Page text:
Hyperexpanded lungs occur when the air sacs of the lungs break down and become enlarged. This affects the lungs' ability to take in new air, making it difficult to breathe, particularly when you exhale.
This condition is most commonly associated with lung problems such as emphysema and chronic obstructive pulmonary disease, also known as COPD, according to the National Heart, Lung , and Blood Institute.
Video of the Day
Difficulty breathing is one of the main complications of hyperinflated lungs. Breathing exercises and cardiovascular exercise can improve your breathing function and should be performed most days of a week to reduce difficulties related to lung hyperexpansion.
Read more: Benefits of Deep Breathing
Breathing Exercise for Lung Hyperexpansion
Practicing modified breathing techniques during exercise is important for people with hyperexpanded lungs because it enables you to exercise more effectively and for longer periods of time. For best results, practice this breathing exercise on a daily basis and while you exercise for best results.
- Purse your lips together and inhale for two seconds.
- Exhale for four seconds, keeping the lips pursed.
- Continue breathing in this manner for one to two minutes.
Pursing the lips warms and aids moisture to the air before it enters the body, making it more easily filtered by the lungs. Exhaling for a longer period than you inhale helps to compensate for the slower exhalation that those with COPD experience.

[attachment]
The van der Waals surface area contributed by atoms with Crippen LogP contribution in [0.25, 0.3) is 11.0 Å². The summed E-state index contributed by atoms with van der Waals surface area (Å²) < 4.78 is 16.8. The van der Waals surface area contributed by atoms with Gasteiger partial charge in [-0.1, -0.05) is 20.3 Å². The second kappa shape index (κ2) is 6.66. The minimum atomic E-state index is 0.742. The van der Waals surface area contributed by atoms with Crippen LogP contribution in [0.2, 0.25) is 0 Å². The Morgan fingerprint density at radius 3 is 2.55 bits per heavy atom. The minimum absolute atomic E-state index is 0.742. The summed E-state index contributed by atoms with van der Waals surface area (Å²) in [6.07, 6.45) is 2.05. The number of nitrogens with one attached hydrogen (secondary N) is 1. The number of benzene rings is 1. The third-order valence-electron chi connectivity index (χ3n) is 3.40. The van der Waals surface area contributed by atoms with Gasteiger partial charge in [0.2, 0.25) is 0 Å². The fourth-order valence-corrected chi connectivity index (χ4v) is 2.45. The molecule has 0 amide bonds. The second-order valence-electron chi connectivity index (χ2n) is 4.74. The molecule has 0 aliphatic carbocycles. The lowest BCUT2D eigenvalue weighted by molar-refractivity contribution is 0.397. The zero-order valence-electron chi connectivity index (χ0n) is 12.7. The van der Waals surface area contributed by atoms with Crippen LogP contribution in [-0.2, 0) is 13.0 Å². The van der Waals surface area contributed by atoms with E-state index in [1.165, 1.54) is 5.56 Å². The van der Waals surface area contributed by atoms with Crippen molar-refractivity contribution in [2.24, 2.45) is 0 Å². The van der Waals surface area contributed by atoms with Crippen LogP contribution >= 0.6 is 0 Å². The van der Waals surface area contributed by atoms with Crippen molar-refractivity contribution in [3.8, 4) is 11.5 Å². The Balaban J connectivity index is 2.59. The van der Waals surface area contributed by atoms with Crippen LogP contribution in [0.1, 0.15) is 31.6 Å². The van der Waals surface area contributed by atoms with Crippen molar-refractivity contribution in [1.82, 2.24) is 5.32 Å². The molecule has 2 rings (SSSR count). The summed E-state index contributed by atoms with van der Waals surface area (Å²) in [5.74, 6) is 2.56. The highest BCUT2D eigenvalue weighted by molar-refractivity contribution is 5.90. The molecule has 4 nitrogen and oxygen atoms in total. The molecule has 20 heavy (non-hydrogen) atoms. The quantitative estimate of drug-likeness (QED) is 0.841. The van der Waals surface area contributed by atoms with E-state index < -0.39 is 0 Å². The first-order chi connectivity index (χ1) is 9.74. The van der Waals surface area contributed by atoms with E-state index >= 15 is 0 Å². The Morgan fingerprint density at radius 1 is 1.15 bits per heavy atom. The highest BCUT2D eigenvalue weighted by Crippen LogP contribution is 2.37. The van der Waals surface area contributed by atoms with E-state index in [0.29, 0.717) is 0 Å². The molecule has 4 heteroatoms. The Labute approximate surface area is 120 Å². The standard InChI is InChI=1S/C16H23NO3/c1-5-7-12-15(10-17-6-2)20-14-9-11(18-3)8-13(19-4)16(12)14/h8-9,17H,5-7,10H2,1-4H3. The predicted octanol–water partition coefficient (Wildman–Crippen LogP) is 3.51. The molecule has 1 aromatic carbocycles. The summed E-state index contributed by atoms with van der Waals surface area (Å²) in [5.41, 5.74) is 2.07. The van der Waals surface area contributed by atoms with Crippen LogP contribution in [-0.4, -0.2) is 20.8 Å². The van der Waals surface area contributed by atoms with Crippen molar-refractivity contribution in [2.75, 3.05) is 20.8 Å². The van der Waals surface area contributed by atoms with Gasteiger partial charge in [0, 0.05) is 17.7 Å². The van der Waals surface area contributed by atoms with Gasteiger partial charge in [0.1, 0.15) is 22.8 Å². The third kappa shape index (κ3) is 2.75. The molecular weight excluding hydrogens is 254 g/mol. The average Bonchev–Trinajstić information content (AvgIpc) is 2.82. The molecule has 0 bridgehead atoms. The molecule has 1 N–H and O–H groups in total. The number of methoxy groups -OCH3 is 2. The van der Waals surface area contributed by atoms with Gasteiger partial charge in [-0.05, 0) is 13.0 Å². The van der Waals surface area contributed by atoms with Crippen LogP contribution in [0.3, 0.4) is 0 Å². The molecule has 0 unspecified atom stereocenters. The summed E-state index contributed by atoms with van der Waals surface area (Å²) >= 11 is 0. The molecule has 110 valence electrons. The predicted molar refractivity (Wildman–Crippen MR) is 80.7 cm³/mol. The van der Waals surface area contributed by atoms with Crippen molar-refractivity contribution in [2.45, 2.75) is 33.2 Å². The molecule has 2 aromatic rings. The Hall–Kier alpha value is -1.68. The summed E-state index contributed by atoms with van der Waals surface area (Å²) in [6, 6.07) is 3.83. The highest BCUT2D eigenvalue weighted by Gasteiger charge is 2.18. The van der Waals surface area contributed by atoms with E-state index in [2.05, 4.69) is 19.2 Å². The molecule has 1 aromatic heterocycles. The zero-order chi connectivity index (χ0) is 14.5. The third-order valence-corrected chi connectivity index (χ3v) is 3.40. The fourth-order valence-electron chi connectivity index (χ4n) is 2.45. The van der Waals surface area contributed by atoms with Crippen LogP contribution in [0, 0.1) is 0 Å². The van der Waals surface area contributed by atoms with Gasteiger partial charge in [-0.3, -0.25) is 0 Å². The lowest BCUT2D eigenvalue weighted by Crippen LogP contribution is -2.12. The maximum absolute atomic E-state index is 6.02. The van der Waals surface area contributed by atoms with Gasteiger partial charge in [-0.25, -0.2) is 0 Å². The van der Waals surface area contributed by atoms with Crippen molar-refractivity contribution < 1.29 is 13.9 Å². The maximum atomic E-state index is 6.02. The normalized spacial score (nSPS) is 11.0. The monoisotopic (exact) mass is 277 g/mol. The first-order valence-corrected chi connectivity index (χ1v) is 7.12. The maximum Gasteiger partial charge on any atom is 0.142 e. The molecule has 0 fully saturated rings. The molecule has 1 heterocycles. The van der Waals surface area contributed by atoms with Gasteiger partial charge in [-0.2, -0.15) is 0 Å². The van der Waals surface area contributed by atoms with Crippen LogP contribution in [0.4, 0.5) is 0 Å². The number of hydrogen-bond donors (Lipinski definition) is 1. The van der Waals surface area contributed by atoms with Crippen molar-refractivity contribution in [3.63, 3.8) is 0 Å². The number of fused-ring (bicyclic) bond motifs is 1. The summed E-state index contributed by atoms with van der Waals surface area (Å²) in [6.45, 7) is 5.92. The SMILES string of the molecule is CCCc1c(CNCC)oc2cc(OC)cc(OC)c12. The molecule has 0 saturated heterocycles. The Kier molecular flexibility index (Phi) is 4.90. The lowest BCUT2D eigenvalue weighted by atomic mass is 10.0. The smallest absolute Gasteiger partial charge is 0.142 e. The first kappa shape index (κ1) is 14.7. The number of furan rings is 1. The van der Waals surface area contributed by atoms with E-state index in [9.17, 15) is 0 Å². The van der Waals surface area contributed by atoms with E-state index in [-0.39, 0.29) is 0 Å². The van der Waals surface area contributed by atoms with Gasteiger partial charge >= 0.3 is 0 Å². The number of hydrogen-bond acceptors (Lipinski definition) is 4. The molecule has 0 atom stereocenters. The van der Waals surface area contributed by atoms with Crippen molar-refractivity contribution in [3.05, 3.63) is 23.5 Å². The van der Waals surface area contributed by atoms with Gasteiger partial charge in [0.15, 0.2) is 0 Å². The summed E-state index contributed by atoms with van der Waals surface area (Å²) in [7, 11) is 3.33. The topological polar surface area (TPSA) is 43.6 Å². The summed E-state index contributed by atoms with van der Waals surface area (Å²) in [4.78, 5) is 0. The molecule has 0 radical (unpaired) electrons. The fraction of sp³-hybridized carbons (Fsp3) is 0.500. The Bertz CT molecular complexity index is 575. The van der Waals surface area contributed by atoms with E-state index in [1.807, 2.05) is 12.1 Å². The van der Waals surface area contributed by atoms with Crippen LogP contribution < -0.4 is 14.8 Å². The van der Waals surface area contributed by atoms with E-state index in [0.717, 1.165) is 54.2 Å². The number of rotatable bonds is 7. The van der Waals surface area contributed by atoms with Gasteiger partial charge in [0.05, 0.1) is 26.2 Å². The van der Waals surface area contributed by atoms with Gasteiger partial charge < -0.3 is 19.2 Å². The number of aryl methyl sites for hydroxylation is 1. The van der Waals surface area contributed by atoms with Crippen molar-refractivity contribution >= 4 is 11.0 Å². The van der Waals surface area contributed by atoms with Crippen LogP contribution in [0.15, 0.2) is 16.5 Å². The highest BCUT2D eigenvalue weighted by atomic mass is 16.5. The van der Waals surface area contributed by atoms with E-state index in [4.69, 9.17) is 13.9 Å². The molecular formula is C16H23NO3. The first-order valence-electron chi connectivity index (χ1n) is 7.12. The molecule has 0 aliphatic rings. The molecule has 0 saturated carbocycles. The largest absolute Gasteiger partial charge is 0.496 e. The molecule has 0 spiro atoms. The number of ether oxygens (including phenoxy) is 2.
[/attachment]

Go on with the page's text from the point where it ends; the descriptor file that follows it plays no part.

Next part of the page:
Walking With Hyperexpanded Lungs
Walking is a low-impact exercise that can help you maintain a healthy weight and improve circulation and lung function. However, walking with hyperexpanded lungs presents some challenges. Because you may feel breathless the first few times you walk, aim for a short distance. Set a goal to walk to the end of your street or for five minutes.
Count your steps as you inhale, then exhale for twice as many steps, as recommended by Cleveland Clinic. For example, you may inhale on steps one, two and three and exhale for six steps. Practice each time you walk to ensure this becomes a habit. Increase the distance you walk as often as possible, but do stop and rest for two to three minutes if you sense you are losing your breath.
Read more: The Use of Accessory Muscles With Breathing
Elbows Back Breathing
The elbows back exercise strengthens the arms and improves your breathing.
- Sit with your feet slightly less than shoulder-width apart.
- Slowly lift your elbows in the air until they are shoulder level. Touch your fingertips together in front of your chest.
- Breathe in slowly as you pull your elbows backward and the fingertips apart.
- After you have pulled your elbows as far as they comfortably can go, breathe out to lower the arms to your starting position.
Try Diaphragmatic Breathing
According to Harvard Health Publishing, diaphragmatic breathing can reduce the amount of energy and effort needed to breathe for people with COPD.
- Lie on your back with your knee bent and feet on the ground.
- Rest one hand on your chest and the other over your belly button.
- Breathe in through your nose and fill your belly with air. Your bottom hand should be rising while the one on your chest stays still.
- Tighten your lips and breathe out, lowering your belly to the starting position.